Well, once you’ve decided to swap your house for a catamaran, the first thing you have to do is muck out, clear out, give away and get rid of things you’ve grown fond of. Fortunately, we have a relatively long time between deciding and moving out, so we can tackle the whole thing systematically and so far without too much chaos.

We started with things that don’t affect our normal everyday life, i.e. things that are just sitting in a cupboard somewhere and can be easily digitized.


Over the years, we have accumulated hundreds, if not thousands, of photos – as have probably all of you. Old photo albums with children’s photos, the first photos taken with our own camera and even the most recent travel memories. As we can’t take these mountains of paper with us on board and have decided against storing photos, we set about the task of digitizing photos so that we can continue to look at old memories.

The first attempt at the digitization wave started with a photo scanner. However, the process was tedious, time-consuming and not very convincing in terms of quality. Then we came across the Photomyne app, which allows you to quickly and easily take several photos with your smartphone. The app (relatively) reliably crops the individual photos and the digital photos are automatically saved in the cloud.

Our collected photo memories are now doubly backed up in the cloud and on our hard drive and can be accessed from anywhere in the world. Nicely sorted into albums and with information about the people and places so that no memory is lost. The digitization campaign was also a lot of fun, as most of the photos hadn’t been looked at for decades and we were now able to look at all the photos again and reminisce.

Travel diaries + poetry albums

It was wonderful to browse through little Axel’s old poetry albums again! Or to read my travel memories of the tent camp in Corsica, school trips to Berlin or the first sailing trips with Clipper. So that these memories don’t get lost, we’ve also captured them with the Photmyne app and made them available digitally.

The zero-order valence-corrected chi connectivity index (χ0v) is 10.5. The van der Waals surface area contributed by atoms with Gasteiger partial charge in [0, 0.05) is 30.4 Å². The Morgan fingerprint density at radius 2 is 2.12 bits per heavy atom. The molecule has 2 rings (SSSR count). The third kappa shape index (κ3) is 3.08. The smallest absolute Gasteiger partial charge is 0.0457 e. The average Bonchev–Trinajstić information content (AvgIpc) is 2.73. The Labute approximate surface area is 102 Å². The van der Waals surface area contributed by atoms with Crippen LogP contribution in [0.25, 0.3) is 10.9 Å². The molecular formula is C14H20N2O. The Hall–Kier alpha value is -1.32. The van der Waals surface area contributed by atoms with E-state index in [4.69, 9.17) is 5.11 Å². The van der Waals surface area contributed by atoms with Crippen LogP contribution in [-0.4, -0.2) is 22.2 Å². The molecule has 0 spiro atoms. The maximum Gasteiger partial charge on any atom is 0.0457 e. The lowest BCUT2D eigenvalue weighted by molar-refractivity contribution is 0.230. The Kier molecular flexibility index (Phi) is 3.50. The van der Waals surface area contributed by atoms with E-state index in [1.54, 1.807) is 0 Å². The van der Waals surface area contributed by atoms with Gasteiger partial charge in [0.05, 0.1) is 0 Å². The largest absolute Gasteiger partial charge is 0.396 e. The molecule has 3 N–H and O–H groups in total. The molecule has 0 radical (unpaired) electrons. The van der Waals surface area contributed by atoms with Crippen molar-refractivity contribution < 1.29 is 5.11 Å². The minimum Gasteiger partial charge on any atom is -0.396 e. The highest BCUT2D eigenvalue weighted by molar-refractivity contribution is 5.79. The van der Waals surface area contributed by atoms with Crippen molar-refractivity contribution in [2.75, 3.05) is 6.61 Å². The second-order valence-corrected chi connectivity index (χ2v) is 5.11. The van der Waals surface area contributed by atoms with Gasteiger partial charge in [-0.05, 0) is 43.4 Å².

As passionate cooks, we are equally passionate cookbook collectors. As with the photos, the heavy weight of paper meant that we quickly decided not to take our cookbook collection on board. But of course recipes are important to us – even at sea! So here, too, we had to digitize the cookbooks and the recipes they contained.

After a few attempts, we ended up using the RecipeChef app, which allows you to simply take a photo of the recipes, capture and convert the texts and feed them into a digital cookbook. In addition to ingredients and preparation instructions, you can also enter further details and define your own categories. You can also add photos to the recipe, which can either be photographed from the book or taken while cooking your own dishes. Last but not least, there is a wide range of search options, meaning that digitization finally eliminates the need to rummage through dozens of magazines and books in search of the „one“ recipe you are looking for.

In the end, we only kept about ten books that we wanted on board. However, these are not cookbooks, but general food science or books on exotic ingredients.


Even though we work very digitally these days, we still found an alarming number of folders with a myriad of papers, receipts, notifications and balance sheets. Of course, much of this could have been destroyed years, if not decades ago. But, once put away in a corner, a lot of it just stays there. We therefore destroyed and shredded all files that were no longer subject to the applicable retention obligation step by step. All other documents were either scanned and stored digitally or earmarked for storage.

It wasn’t just the amount of paper that was frightening, but also the dust that had accumulated over the years. Even if you don’t want to downsize like we do, you really should dispose of old files more often!